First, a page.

Build Microservices with Ocelot API Gateway in .NET Core

Mar 26 · 4 min read
Microservices with Ocelet API Gateway

Today we are going to learn about Microservice architecture and its implementation using Ocelot API Gateway in ASp.Net Core — 3.1. We all know the benefits of using Microservices for large-scale applications.

Microservice Architecture — Overview

There are two possible ways to build and structure the applications:

  1. Monolith Architecture
  2. Microservices Architecture

Monolith Architecture

Monolith is like a big container, wherein all the software components of an app are assembled and tightly coupled; i.e each component fully depends on the other. There are advantages and disadvantages to Monolith. Compared to Microservices the advantages are less in Monolith Architecture.

Disadvantages of Monolith:

Slow Development

If we modify any module or any component we need to redeploy the whole application instead of updating part of it. It consumes more time in slow development.


If one service goes down then the entire application stops working because all the services of the application are connected to each other.

Large and Complex Applications

For large-scale applications, it is difficult to maintain because they are dependent on each other.

It consumes more memory where each component will access the whole data and it makes more memory consumption and also rebuilds the application. In addition to that, we need to change the whole application and it makes the process a bit difficult.

Microservices Architecture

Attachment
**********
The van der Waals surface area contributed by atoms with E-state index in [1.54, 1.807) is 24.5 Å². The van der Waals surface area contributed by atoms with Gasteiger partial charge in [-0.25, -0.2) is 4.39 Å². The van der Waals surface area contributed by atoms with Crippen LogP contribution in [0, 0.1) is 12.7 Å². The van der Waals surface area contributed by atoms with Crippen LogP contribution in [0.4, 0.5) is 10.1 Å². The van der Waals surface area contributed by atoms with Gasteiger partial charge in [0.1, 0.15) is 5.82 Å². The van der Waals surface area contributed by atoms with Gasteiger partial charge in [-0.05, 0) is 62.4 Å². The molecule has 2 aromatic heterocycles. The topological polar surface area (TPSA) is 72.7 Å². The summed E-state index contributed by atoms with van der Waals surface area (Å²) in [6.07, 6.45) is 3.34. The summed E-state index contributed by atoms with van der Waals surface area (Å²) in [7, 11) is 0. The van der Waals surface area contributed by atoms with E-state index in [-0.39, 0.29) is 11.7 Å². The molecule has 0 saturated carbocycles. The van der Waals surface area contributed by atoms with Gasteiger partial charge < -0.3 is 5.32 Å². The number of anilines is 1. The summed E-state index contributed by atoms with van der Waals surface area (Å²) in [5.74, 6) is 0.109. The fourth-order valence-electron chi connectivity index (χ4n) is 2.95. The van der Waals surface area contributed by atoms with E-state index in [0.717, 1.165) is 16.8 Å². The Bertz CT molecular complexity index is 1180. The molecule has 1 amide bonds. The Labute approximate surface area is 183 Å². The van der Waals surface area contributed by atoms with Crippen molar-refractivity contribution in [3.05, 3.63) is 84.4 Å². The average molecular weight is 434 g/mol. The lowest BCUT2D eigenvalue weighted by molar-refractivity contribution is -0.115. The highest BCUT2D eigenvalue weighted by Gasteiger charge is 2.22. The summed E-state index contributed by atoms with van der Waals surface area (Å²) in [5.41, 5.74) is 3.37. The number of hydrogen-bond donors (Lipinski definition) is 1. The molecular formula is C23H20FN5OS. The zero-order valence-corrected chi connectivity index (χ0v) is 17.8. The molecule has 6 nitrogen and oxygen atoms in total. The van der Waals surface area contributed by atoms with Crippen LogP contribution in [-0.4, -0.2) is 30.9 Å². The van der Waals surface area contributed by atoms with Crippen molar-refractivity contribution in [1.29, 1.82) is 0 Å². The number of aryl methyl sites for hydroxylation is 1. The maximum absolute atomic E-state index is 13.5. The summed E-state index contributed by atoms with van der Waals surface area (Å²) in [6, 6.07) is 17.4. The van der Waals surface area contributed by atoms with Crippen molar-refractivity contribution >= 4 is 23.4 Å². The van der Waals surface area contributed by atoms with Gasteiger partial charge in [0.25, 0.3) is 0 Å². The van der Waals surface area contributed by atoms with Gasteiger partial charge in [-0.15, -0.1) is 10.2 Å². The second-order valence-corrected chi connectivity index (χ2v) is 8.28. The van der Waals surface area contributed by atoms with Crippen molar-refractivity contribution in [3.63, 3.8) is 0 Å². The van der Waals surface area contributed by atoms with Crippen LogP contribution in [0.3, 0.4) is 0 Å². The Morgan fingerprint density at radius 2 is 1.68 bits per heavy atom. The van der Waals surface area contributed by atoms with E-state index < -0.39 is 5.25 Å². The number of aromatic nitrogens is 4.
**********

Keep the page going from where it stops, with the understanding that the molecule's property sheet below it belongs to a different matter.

Microservices Architecture refers to a technique that gives modern developers a way to design highly scalable, flexible applications by decomposing the application into discrete services that implement specific business functions. These services, often referred to as “Loosely Coupled,” can be built, deployed, and scaled independently.

Setting up the Project

Create a Blank Solution

Create a New Solution Folder with the name Microservices

Right Click on Microservices Folder

Click on Add

Click on New Project

Create a Customer Microservice

Enter the project name

Choose API as a template and we are going with .Net Core 3.1 Version.

Click on Create

Create the Product Microservice

Follow the same process as we did for Customer Microservice.

Create the API Gateway

Choose Empty as a template with the same .Net Core 3.1 Version.

Folder Structure

Configuring the Ocelot API Gateway

This is how the Ocelot API Gateway Works in our project.

To know about the Ocelot and its features go through this link Ocelot API Gateway

Install the package under the Gateway.WebAPI

Install-Package Ocelot

Add Configuration settings in Startup. cs


Create configuration.Json File under the Gateway.WebAPI to define the Routes which are necessary for Microservices.


DownstreampathTemplate — Defines the route of the actual endpoint of Microservice

DownstreamScheme — scheme of Microservice, HTTPS

DownstreamHostsandPorts — Host and Port of Microservice will define here.

UpstreampathTemplate — The path at which the client will request the Ocelot API Gateway

UpstreamHttpmethod — The Supported HTTP Methods to the API Gateway. Based on the incoming method, Ocelot sends a similar HTTP method request to microservices as well.

Let’s test the application and this will run under the Gateway.WebAPI Port number which we already defined in the configuration.json file

launchsettings.json (Gateway API)

Before testing the application make sure to run multiple projects in a single go.

Right Click on solution

Click on properties

Run the Project to check the results.


Product Microservice — endpoint

Customer Microservice — endpoint


I also implemented Swagger in this to check the result of individual Microservices.

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Nerd For Tech

NFT is an Educational Media House. Our mission is to bring the invaluable knowledge and experiences of experts from all over the world to the novice. To stay up to date on other topics, follow us on LinkedIn.

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